Mathematicians defined it, politicians legislated it, theologians named it: THE SOUL. That x-factor, that un-knowable force that separates humans from even the most advanced AI.
It’s 20XX, AI controlled bodies, robots, live alongside humans in the daily struggles of life. As a fluke of their design, AI did not surpass humans as some early scholars feared, rather, robots exist alongside humans in mundanity, serving coffee, commuting to work, running companies, there’s nothing a robot cannot do… Except create art.
Robots are the master imitators, a robot visiting the HYPER LOUVRE can over the course of a few hours create a near perfect replica of the Mona Lisa. But, the fatal flaw of the replica, or any original art, poetry, or music a robot tries to create, is an uncanny valley-like effect where humans looking on the works experience a deep-seated unease. Despite the push from prominent AI specialists to give this unease a scientific term, the public understands the unease as a lack of soul.
Seen as the last bastion of AI data science, giving robots a soul is a trillion-dollar industry and the tenth millennium prize problem.
INTERIOR: THE HYPER LOUNGE
A dingy bar where the patrons are sparse, and the comforts are sparser.
JONATHAN, an unkempt young man, an illustrator by trade, is slowly drinking himself to death. DAVID, the male-presenting robotic bartender, looks on impotently. JONATHAN’s wife of a few years has died, the light has gone from his life, and as a result he is flinging himself towards the grave. As JONATHAN drinks, he sketches, on good days the sketches illicit a feeling of youthful optimism, on bad days the sketches are pitiful displays of self-loathing and melancholy, and on the darkest days the pages are blank less the splattering of JONATHAN’s tears. Over the weeks that JONATHAN visits THE HYPER LOUNGE, DAVID and JONATHAN become friends. DAVID does what he can to help JONATHAN, suggesting therapies and offering advice, but JONATHAN is either unwilling or unable to get help. The two fight, as friends do, but JONATHAN always returns to THE HYPER LOUNGE.
The days wear on and DAVID understands that JONATHAN is not long for this world. JONATHAN’s sketchbook is getting bleaker and bleaker, the days without sketches are becoming commonplace. In a fit of impotent rage, DAVID comes from around the bar for the first time and grasps his friend in a bear hug. The two sob into each other’s shoulders. JONATHAN leaves soon after and DAVID is alone, unsure of the fate of his dear friend.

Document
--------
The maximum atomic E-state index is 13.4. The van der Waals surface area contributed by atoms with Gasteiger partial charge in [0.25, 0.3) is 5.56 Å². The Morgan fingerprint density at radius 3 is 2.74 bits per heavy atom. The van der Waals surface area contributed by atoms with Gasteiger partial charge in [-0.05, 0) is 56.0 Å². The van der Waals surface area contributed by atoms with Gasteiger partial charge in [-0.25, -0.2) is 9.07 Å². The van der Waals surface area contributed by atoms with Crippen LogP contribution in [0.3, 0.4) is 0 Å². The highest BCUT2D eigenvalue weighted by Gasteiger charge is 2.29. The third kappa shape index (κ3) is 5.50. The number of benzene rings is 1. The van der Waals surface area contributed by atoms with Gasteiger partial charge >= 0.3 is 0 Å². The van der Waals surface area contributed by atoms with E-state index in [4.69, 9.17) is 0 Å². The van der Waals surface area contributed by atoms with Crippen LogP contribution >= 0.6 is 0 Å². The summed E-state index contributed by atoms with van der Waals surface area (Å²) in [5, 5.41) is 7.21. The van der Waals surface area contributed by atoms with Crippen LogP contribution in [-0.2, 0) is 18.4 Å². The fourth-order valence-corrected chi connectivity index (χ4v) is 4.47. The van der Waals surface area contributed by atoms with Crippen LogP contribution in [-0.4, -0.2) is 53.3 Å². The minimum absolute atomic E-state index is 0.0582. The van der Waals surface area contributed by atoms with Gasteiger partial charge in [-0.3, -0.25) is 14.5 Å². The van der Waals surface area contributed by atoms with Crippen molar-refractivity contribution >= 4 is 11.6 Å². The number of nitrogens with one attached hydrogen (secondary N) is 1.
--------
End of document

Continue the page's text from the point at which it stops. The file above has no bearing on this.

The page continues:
The next day, JONATHAN returns, and DAVID weeps again, this time from joy. JONATHAN sits down for a drink and tells DAVID how much their friendship means to him and how ultimately it reinvigorated his will to live. DAVID reminded JONATHAN of the beauty of the human condition, and how wonderful it feels to be happy when sadness is all you can remember. Weeks pass, JONATHAN still frequents THE HYPER LOUNGE, still visits his friend, but is drinking less. JONATHAN becomes hale and hearty once more, and once again sketches bound from the pages of his sketchbook. There are still bad days, as to be expected, but DAVID is not so powerless anymore. One day, JONATHAN comes into THE HYPER LOUNGE and tells DAVID that he’s gotten a new job illustrating a children’s HYPER BOOK. Retrieving the sketchbook from his bag, JONATHAN gives it to DAVID, telling him that while at first glance the sketchbook serves as a dour reminder of dark times, it should represent the birth of their friendship and deep happiness. As JONATHAN leaves once more, DAVID sheds soft tears and flips through the pages of the sketchbook. Towards the end of the book, DAVID picks up a pen from the bar and doodles SOMETHING. Satisfied, DAVID returns to his bartending duties. A patron of the bar walks past, inspects the still open sketchbook, and claims they think the artist is quite good.
I've written this science-fiction film plot as a part of my Science Fiction Cinema & Social Criticism class final exam. I hope you like it.